- Get physically active. If you exercise to the point of perspiration, your body can expel toxins through your sweat pores. Additionally, physical activity powers the circulation of the lymphatic system. Not only does the lymphatic system transport toxins and waste for elimination from your body, but it also produces and carries immune cells to fight infections and other diseases. While your blood is pushed through your body by the pumping of your heart, lymph does not have such a pump and relies on your body’s movement.
- Eat a clean diet. Whenever possible, eat organic. Focus on consuming whole foods. Avoid inflammatory foods like those that are highly processed, contain refined sugar, or have artificial ingredients.
- Consume antioxidants. Vitamin A, vitamin C, vitamin E, and selenium are good examples. Antioxidants are found in numerous food sources including nuts, berries, cocoa, beans, and spinach. Green tea also has high levels of antioxidants. Just be careful about using it if you have a caffeine sensitivity. Should you have a medical condition, it is wise to consult your physician before drinking green tea.
- Include prebiotics in your diet. Prebiotics are naturally occurring food components that the body is unable to digest. However, the gut’s friendly bacteria feed on prebiotics. So a diet rich in prebiotics helps maintain your digestive health, supporting the detoxification system in your gastrointestinal tract. You can find prebiotics in foods like oats, onions, raw garlic, artichokes, bananas, asparagus, and tomatoes.
- Choose organic if the food is one of the Dirty Dozen. Check the Environmental Working Group (EWG) website and note the Dirty Dozen list. The EWG updates this list every, ranking the pesticide contamination of 48 popular fruits and vegetables.
- Drink sufficient amounts of water. Drinking water does more than just quench your thirst. It aids digestion, supports nutrient absorption, and helps the removal of waste products. As a general recommendation, the number of ounces of water you should drink is equal to half your body weight (in pounds). This number is just a guideline, however, because your body’s requirements vary depending on climate, illness, physical activity, and pregnancy status.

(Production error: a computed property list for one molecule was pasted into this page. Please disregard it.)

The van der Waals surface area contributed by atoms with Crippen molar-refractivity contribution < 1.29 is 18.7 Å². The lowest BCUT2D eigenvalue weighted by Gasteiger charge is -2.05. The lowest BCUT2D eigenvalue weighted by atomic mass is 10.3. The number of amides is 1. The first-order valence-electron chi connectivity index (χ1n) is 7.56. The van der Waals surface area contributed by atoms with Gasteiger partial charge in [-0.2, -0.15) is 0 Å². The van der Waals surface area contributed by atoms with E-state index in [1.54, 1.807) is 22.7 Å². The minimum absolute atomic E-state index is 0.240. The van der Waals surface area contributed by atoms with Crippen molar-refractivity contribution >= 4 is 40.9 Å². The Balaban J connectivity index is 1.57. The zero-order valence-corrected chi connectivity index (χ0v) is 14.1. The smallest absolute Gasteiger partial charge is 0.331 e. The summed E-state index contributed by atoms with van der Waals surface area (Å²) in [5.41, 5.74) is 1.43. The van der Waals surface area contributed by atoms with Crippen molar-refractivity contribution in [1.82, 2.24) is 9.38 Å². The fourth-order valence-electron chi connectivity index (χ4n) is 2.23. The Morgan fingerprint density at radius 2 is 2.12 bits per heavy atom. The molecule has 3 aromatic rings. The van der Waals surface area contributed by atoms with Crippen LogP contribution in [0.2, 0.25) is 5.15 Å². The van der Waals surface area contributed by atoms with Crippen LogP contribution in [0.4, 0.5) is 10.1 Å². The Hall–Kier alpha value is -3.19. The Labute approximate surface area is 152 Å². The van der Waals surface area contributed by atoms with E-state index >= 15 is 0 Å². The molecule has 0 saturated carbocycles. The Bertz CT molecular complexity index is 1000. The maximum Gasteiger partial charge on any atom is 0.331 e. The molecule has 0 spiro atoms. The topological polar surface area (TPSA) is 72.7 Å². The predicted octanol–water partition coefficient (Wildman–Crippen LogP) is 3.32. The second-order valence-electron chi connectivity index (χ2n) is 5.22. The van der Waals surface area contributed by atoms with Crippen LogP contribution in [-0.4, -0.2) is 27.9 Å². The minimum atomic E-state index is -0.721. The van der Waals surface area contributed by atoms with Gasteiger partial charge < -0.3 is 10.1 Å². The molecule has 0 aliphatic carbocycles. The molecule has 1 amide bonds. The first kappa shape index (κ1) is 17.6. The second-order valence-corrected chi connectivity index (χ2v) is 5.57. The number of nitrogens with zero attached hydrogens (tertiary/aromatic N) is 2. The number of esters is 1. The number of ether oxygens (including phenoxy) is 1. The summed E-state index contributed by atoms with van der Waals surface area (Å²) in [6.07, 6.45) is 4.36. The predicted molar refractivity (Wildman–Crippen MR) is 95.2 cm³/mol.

- Limit alcohol intake. When you drink too much alcohol, it can hinder liver function. The liver is one of the body’s most important organs in its detoxification system. According to the Dietary Guidelines for Americans, moderate alcohol consumption is one drink per day for women and two drinks per day for men. One standard drink is defined as 12 ounces of regular beer, 5 ounces of wine, or 1.5 ounces of liquor. Of course, the less alcohol your drink, the better it is for your liver and your body’s detoxification system.
- Get adequate rest. Quality sleep allows your body to eliminate toxins that accumulate throughout the day. The National Sleep Foundation advises that healthy adults get 7-9 hours of sleep per night. Ideally, that block of time occurs while it’s dark before the sun comes up. It’s also important to be consistent with your bedtime. Your most restorative sleep occurs in the earlier hours of your sleep time. When your bedtime fluctuates too much, your body has trouble adjusting and your sleep becomes less restorative.
- Manage stress. As already mentioned, hormonal balance is an important part of detoxification and immune health. When the stress hormone cortisol remains elevated for too long a time, it can throw off that balance. Try stress management techniques like yoga, meditation, or breathwork.
- Swap out your conventional cleaners and personal hygiene products for natural ones. You can reduce your potential exposure to toxic chemicals when you choose natural cleaning agents like vinegar and baking soda. Read the labels of the products you use in your home and opt for those with natural ingredients.
- Check your personal hygiene products for harmful chemicals. Look for and avoid these common potential toxins: parabens, phthalates, polyethylene glycol, propylene glycol. Instead of antiperspirant, use an aluminum-free deodorant.
- Avoid plastic containers and non-stick coatings. BPA (bisphenol A) and PFAS (per- and polyfluoroalkyl substances) are endocrine disruptors commonly found in household products.
- Use glass or stainless steel for water bottles and food storage. Instead of plastic wrap, use beeswax or parchment paper. Avoid canned food products as they are often lined with BPA or BPA substitutes. There are a few brands, however, that do not use BPA (or substitutes) in the lining of their cans. Do not put plastic in the freezer, dishwasher, or microwave because hot and cold temperatures can cause more chemicals to be released. Instead of non-stick pans, use stainless steel or cast-iron varieties.
- Bereshchenko O, Bruscoli S and Riccardi C (2018) Glucocorticoids, Sex Hormones, and Immunity. Front. Immunol. 9:1332.
- Cummings JH, Macfarlane GT. Gastrointestinal effects of prebiotics. Br J Nutr. 2002 May;87 Suppl 2:S145-51.
- Gorgogietas, V. A., Tsialtas, I., Sotiriou, N., Laschou, V. C., Karra, A. G., Leonidas, D. D., Chrousos, G. P., Protopapa, E., & Psarra, A. G. (2018). Potential interference of aluminum chlorohydrate with estrogen receptor signaling in breast cancer cells. Journal of molecular biochemistry, 7(1), 1–13.
- Zota, A. R., Singla, V., Adamkiewicz, G., Mitro, S. D., & Dodson, R. E. (2017). Reducing chemical exposures at home: opportunities for action. Journal of epidemiology and community health, 71(9), 937–940.